I've been thinking a lot lately about the healing power of food. Not just in the 'I've had a bad day, I'm going to eat my feelings in the form of this doughnut', but about the way food signifies care, comfort and respite.
When our daughter was born the best thing that happened to us was the beautiful food parcels delivered by a friend who lived nearby. She would send a text about 8am, saying she would be walking past our flat on her way to work, and that she would leave a food parcel at the front door. I'd stagger down, bleary-eyed and tearful from lack of sleep, and there would be a still-warm ham and zucchini quiche, a cake and - on real red-letter days - a Tupperware container of her incredible muesli. I've never forgotten how good it was. She seemed to instinctively know just when we needed it most.
I remembered that feeling a week ago when dropping off a modest food parcel to some friends with a new baby. The new dad said how kind people had been, inundating them with baby gear, and I joked that what all new parents really wanted was someone to arrive at 9pm and say, 'right, I'm taking over until the morning, when I bring you breakfast in bed'. He laughed and then said, seriously, 'getting food is the next best thing'.
I don't think you need to have a new baby to understand what he means. Any stressful life event is a good time for someone to arrive with dinner, or a batch of biscuits, or a loaf of bread they've picked up from the bakery. When my father died and the world seemed to be falling apart around us, kind people flooded our house with flowers. They were lovely, but the thing that really cheered us up was a home-delivered dinner from Angel Delivery, organised by the thoughtful office manager at my work.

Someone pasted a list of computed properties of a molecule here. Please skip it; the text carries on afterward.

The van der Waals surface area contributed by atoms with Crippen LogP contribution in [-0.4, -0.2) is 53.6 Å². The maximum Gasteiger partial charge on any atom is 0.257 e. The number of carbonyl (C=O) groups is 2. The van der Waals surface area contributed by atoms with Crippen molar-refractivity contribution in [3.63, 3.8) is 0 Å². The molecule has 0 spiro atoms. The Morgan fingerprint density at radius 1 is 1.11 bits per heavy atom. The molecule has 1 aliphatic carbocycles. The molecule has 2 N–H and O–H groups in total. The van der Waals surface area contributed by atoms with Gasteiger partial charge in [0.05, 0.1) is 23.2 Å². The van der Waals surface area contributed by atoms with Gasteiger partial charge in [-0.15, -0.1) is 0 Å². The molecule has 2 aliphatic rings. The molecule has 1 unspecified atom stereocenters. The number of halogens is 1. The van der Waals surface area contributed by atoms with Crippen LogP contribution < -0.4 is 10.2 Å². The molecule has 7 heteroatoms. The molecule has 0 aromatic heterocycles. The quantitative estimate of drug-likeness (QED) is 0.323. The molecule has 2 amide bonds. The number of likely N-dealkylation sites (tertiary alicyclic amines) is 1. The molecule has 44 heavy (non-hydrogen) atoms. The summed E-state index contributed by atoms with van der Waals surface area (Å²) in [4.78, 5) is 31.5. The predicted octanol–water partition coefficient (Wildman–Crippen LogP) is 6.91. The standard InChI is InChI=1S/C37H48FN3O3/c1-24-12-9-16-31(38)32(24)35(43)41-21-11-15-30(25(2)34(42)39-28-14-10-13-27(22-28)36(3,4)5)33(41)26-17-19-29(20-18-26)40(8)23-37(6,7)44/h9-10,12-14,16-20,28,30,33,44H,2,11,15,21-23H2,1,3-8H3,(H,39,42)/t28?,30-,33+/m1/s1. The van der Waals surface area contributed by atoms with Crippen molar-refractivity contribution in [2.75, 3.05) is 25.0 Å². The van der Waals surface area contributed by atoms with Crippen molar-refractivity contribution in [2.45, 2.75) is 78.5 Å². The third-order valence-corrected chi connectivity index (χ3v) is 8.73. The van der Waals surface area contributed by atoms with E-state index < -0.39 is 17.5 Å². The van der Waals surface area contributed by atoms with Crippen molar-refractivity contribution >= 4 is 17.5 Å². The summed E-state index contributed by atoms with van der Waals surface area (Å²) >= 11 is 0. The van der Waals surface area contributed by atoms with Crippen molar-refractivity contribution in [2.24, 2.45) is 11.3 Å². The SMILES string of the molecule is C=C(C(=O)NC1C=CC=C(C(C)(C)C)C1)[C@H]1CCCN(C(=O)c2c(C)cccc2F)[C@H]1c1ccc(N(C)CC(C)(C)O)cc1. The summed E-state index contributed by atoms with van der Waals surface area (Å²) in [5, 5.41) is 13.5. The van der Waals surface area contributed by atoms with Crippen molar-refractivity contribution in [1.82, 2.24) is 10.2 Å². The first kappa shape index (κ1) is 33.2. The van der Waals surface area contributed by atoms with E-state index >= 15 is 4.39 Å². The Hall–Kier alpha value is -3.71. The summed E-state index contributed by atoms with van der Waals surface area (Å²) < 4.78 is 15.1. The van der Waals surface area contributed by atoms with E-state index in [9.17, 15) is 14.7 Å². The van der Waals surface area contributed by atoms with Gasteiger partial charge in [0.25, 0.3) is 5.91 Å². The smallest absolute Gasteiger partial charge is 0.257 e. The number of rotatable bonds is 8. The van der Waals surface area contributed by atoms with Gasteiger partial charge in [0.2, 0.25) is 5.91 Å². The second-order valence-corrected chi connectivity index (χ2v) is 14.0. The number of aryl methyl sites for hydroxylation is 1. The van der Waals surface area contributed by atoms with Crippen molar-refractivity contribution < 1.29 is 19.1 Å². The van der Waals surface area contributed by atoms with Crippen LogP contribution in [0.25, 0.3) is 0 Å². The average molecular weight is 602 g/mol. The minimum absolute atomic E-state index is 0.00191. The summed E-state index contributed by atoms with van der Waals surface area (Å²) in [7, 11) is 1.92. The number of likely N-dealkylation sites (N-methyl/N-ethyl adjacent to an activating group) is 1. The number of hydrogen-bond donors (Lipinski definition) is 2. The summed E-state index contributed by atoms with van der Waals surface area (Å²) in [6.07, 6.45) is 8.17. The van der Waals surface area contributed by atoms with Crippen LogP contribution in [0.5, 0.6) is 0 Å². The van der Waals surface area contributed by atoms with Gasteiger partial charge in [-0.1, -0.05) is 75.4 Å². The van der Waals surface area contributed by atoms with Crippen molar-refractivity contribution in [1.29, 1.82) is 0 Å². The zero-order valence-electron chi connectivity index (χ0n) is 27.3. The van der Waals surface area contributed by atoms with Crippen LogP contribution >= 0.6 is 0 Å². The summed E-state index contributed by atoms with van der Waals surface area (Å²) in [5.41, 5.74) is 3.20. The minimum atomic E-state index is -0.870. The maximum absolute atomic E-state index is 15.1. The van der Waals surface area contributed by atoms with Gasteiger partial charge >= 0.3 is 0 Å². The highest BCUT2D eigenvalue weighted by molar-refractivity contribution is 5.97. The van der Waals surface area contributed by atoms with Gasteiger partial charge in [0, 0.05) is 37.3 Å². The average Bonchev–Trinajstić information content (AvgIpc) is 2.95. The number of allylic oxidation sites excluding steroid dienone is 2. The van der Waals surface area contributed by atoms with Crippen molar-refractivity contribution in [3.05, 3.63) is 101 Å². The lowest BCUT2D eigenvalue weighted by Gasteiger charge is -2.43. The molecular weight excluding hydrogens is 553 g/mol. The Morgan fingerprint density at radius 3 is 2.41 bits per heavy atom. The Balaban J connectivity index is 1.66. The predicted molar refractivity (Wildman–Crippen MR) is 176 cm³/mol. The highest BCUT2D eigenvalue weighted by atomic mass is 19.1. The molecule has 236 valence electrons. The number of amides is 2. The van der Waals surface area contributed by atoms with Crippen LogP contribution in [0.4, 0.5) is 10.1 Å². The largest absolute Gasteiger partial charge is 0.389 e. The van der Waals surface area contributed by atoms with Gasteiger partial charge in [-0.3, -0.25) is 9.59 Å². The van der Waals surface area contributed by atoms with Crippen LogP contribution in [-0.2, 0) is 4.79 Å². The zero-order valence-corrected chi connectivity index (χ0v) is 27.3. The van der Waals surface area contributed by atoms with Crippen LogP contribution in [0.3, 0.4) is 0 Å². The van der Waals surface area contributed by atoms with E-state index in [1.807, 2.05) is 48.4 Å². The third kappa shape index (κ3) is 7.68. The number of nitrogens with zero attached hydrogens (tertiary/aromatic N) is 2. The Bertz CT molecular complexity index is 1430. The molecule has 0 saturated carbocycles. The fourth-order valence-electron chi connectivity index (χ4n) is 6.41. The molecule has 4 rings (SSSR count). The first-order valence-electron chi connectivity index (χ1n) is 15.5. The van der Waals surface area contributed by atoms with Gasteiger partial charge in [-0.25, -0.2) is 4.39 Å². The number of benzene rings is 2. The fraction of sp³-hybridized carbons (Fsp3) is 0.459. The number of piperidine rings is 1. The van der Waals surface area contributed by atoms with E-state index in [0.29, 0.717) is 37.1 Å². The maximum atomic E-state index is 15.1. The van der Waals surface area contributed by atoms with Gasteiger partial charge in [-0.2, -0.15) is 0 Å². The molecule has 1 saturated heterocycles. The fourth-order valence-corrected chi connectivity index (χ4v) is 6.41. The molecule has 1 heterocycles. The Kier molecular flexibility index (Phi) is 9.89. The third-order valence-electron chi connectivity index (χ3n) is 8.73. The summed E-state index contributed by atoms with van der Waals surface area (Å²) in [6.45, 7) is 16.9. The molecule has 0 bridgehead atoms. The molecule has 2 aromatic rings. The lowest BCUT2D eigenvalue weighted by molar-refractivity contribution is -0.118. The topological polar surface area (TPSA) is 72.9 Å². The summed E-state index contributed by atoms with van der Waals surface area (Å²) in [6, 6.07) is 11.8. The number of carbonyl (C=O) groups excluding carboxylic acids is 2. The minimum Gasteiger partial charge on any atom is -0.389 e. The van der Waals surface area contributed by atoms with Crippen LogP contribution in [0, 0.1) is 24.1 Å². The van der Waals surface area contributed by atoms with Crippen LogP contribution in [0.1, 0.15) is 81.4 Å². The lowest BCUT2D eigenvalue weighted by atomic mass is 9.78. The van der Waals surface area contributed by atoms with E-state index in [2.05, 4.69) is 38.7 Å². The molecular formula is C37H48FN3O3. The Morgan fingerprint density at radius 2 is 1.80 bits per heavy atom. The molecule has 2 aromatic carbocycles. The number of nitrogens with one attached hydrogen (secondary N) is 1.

Of course, there are people facing crises everywhere in the world, every day. You don't have to have a new baby, or suffered a bereavement, to need a bit of comfort. So my challenge to you, to all of us, is to do what we can, however small it may seem. If you're a cook, then by all means use your skills. If you're flush with funds, then there's a whole raft of ways to spend your cash on other people.
Here are some ways to help in New Zealand - with food, money, time or all three. Let me know if there are any I've forgotten and I'll add them to the list.
Angel Delivery: Know someone who needs a bit of cheering up but you can't be there? This is a brilliant service. The food is fantastic and all the little details are beautifully done. Don't send flowers, send food.
Bellyful: This is a volunteer service, providing meals to families with new babies or sick family members. You can volunteer your cooking, or donate money.
Eat My Lunch: Buy your lunch from this crowd and they'll donate a lunch to a child in need. If you live outside their delivery areas (Auckland or Hamilton), you can 'give two' - instead of buying your own lunch you can order two lunches to be delivered to hungry kids.
Good Bitches Baking: This is another voluntary organisation, spreading sweetness in the community via home baking. It's growing around New Zealand, but GBB founder Marie Fitzpatrick recently told me that people wanting to join or set up new chapters don't have to wait until there is a GBB in their area to 'do good': "I say, 'you don't need my permission to make a cake and take it to your local hospice, or soup kitchen, you can just do it.'" If you're not a baker but you'd still like to help, GBB also needs drivers, and money for cake boxes etc. The website has more information.
Te Puea Marae: This link has some great info on how you can help the homeless families taken in by the marae, as well as donate to their GiveALittle page.
In Australia, check out Eat Up Australia - a not-for-profit lunch service that combines food recovery with feeding hungry children. I've just interviewed the founder, Lyndon Galea, for Frankie magazine and he's a great guy with big plans.